When 13-year-old American prodigy D’Asia Duncan steps onto the track at the Gamecock Indoor Challenge in South Carolina on Saturday, her Jamaican coach Xavier Brown is expecting to see further signs of improvement from the youngster, who hopes one day to be like her heroine Allyson Felix.

Brown, 38, has been coaching the teen since the summer of 2020 after the Geneva Christian School eighth-grader moved from Connecticut to Orlando, Florida, to maximize athletic and academic opportunities.

It was at a meet in Orlando where she first met Brown, who appeared ‘out of the blue’ but who would subsequently relieve her mother, Marilyn, of the responsibilities of coaching the young multi-sport athlete.  A straight-A student-athlete, D’Asia is also a three-time national record holder, having established age-group records in the 60m hurdles, 100m hurdles and the pentathlon. She is also a 14-time national champion and 28-time All American.

When Brown took over coaching duties in 2020, D’Asia had personal bests of 14.72 in the 100m hurdles, 17’ eight and a quarter inches in the long jump and five feet in the high jump. She has since run 14.42, jumped 18 feet, three and a quarter inches and five feet one inch in the high jump.

She has also shaved fractions off her 800m time which she has lowered from 2:24 to 2:22 and she opened her season with a 9.18 clocking over 60m hurdles after not competing indoors for several years.

Brown expects to see improvements across the board on Saturday.

“Indoors is something she hasn’t done in years so coming back, so I am looking for bigger performances this time. The 400m that we are doing is trying to get her stronger to do a 200 and a better 100. So we are trying to get her stronger, faster,” he said.

“So we are looking for good things from her tomorrow running the hurdles, the 400m and also jumping a longer distance.”

In Jamaica, Brown was not as heralded a coach as Glen Mills, who coached him to CAC 200m gold in 2006, Stephen Francis or Maurice Wilson, but before he migrated to the United States a few years ago, he had steadily built a reputation as a respected track and field coach, commanding the respect of his peers and athletes along the way.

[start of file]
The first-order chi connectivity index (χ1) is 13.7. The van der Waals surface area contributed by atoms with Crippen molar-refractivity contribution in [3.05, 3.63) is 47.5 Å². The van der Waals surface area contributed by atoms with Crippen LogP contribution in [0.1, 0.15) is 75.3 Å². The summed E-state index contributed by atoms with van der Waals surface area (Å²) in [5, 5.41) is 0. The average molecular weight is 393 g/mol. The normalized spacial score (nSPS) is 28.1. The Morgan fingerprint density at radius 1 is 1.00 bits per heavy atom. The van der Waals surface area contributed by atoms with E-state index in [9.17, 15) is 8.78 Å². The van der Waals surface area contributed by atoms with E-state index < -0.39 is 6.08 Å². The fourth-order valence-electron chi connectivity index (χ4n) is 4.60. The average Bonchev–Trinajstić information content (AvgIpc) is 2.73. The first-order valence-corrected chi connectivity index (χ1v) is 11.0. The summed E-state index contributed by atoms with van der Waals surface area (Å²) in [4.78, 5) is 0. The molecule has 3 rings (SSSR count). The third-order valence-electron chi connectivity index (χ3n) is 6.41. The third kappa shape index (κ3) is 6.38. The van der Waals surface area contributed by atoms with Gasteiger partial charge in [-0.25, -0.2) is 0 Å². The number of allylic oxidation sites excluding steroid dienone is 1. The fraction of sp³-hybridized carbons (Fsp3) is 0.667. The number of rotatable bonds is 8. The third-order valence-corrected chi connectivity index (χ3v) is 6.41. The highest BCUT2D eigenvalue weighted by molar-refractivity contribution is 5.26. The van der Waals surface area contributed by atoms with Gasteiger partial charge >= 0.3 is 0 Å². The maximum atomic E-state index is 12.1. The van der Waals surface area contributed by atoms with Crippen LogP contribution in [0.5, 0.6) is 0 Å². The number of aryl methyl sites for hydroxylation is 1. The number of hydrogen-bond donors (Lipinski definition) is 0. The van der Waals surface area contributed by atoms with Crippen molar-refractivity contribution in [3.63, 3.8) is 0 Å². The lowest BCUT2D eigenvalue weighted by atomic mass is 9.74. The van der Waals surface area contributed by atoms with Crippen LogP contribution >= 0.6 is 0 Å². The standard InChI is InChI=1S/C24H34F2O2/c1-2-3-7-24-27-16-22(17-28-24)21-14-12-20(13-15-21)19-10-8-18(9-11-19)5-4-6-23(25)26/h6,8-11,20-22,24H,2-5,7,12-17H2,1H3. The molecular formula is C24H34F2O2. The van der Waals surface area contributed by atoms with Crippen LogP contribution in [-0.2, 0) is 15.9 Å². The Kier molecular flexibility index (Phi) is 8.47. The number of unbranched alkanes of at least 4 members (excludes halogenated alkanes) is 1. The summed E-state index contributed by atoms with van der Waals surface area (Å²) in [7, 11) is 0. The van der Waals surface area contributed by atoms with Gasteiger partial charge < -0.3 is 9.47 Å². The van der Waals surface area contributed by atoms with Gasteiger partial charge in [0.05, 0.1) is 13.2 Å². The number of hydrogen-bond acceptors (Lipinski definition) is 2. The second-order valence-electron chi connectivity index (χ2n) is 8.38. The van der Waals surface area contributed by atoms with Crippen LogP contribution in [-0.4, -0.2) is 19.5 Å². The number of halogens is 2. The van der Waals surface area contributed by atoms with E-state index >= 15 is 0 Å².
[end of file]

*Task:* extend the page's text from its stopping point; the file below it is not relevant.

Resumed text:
He got his breakthrough working with sprint hurdler Shermaine Williams, who was then being coached by Lennox Graham. Graham, now an Assistant Coach at Clemson University, coached at Kingston College in the early 2000s before migrating to the United States to transform the track and field programme at Johnson C. Smith University where he guided Williams’ sister, Danielle, to multiple NCAA Division II titles and eventually to the 100m hurdles gold medal at the 2015 World Championships in Helsinki.

Back in 2011, while working as an assistant to Coach Maurice Wilson at the GC Foster College, Brown got the opportunity to coach a couple of Australian sprinters to personal best performances during a successful exchange programme. Since then he has coached at Camperdown High School, Calabar High School, Clarendon College and St Jago High School.

Given his experience and an eye for identifying emerging talent, shortly after migrating to the United States, Brown quickly saw in D’Asia, something special.

“The first time we met in person was at a track meet in Orlando, she was doing the high jump,” Brown recalled.

“D’Asia has a lot of potential. She is a natural talent and with the guidance of her mom and me she will have a lot to offer to the sport in the future.”

However, it was a chance interaction over social media that Brown got in touch with Marilyn, who was then coaching her daughter to one day realise her dreams of becoming a professional and ultimately an Olympian.

“Xavier had been keeping up with D’Asia on social media and would give some feedback via inbox which I would read, respond to and take into consideration because he was truly on point with his observations,” Marilyn recalled.

“He came from Jamaica to Orlando around the time she was preparing for Regionals and advised us that he would like to come to see her compete. Ironically, that weekend we were competing next to him, so we invited him over. He was on time, attentive and I quickly noticed he had an eye for all the areas that needed improvement.